Detroit Lions safety Isa Abdul-Quddus and running back Ameer Abdullah have joined the chorus of criticism against Donald Trump in the wake of the Republican frontrunner’s incendiary proposal to bar all Muslims from entering the US.
Trump’s plan for a “total and complete shutdown” of the country’s borders to Muslims prompted immediate condemnation from across the political spectrum, with fellow presidential contender Jeb Bush denouncing Trump’s comments as “unhinged”. The Lions pair, who are Muslim, spoke eloquently on Wednesday on how Trump “says a lot of things for shock value” but admitted his remarks were “pretty ignorant” and “kind of disappointing”.
Abdul-Quddus said he believes that the percentage of Americans who believe Islam is “evil” is small, and not reflected by Trump’s statements this week. “It was one of those things that … I kind of look at the person before I look at the comment,” Abdul-Quddus said. “Because Trump says a lot of things for shock value to get people to hear him and listen to him, and just to put his face in public.
“I don’t really feel much disrespect when he said that, because he already said he wanted to label us. He wanted to have every [Muslim] have an ID and everything, so I just kind of chalk it up as a guy that’s pretty ignorant.”
But Abdul-Quddus said he is concerned that Trump’s words might fan anti-Muslim sentiment, particularly if his popularity in the polls continues. “That’s the scary part,” Abdul-Quddus said. “I’m just hoping that either he can change his mindset to be a bit more open-minded, or people just realize we can’t have this ignorance in office.”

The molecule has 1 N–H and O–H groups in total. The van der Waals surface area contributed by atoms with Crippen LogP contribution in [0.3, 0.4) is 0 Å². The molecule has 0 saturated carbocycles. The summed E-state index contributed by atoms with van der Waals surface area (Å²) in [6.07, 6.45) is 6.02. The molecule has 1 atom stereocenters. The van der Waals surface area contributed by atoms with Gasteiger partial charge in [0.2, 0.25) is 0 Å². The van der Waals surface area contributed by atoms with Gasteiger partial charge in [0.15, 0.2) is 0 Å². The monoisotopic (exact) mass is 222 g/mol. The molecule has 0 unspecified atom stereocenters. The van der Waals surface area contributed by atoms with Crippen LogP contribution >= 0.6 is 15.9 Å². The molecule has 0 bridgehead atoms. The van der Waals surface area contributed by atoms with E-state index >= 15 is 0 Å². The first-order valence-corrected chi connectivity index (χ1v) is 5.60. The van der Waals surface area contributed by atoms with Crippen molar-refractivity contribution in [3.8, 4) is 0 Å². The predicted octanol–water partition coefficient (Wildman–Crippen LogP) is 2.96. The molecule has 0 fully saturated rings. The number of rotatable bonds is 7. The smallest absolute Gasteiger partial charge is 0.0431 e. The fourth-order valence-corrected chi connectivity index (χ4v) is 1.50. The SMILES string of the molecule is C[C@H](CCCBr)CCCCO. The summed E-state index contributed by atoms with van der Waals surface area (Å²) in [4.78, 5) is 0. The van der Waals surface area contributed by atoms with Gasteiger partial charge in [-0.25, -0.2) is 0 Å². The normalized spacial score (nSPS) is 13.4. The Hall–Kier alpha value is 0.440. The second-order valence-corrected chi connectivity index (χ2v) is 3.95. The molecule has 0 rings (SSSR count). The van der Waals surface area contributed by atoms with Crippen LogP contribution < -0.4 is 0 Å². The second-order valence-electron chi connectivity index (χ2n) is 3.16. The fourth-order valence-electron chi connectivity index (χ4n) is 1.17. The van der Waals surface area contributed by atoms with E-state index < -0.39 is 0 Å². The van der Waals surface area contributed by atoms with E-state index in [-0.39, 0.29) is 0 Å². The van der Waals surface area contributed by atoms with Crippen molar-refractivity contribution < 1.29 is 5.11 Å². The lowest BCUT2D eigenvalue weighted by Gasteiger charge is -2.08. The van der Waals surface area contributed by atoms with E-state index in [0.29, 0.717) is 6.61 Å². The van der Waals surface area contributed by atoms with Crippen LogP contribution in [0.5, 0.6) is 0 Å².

Trump has brushed off the horrified reaction to his proposal and remained unrepentant. He told a raucous crowd aboard the USS Yorkstown on Tuesday: “We need a total and complete shutdown of Muslims entering the United States while we figure out what the hell is going on.” He acknowleged his words were “probably not politically correct – But. I. Don’t. Care.”
Abdullah said of Tump: “He’ll say some things, and the large following that he has – he has a very large following – is kind of disappointing, from my perspective.”
Abdullah, in his first season with the Lions, and Abdul-Quddus, in his second, said they’ve been treated well by people in Detroit, and have not experienced religious bigotry since coming to the NFL. Abdullah, however, said he was called derogatory names growing up in Alabama.
Abdullah said. “All I do is encourage people to educate themselves before taking a stance, before just listening to someone, before making a judgment or decision on how you should treat a person or talk to a person.
“You can’t control everyone. All you can do is pray for them and hope that one day they’ll realize that everyone’s just people. You got to love everyone, you got to respect everyone and understand that people who make [bad] decisions are their own type of people. It’s a huge difference.”
Abdullah also said he’s more worried about this Sunday’s game against the St Louis Rams than anything Trump has to say.
“I thought it was something that a lot of people wouldn’t really follow or agree with, so I didn’t really give it much attention initially,” he said. “But just looking at it, I know Donald Trump actually has a pretty large following, so it is what it is.”
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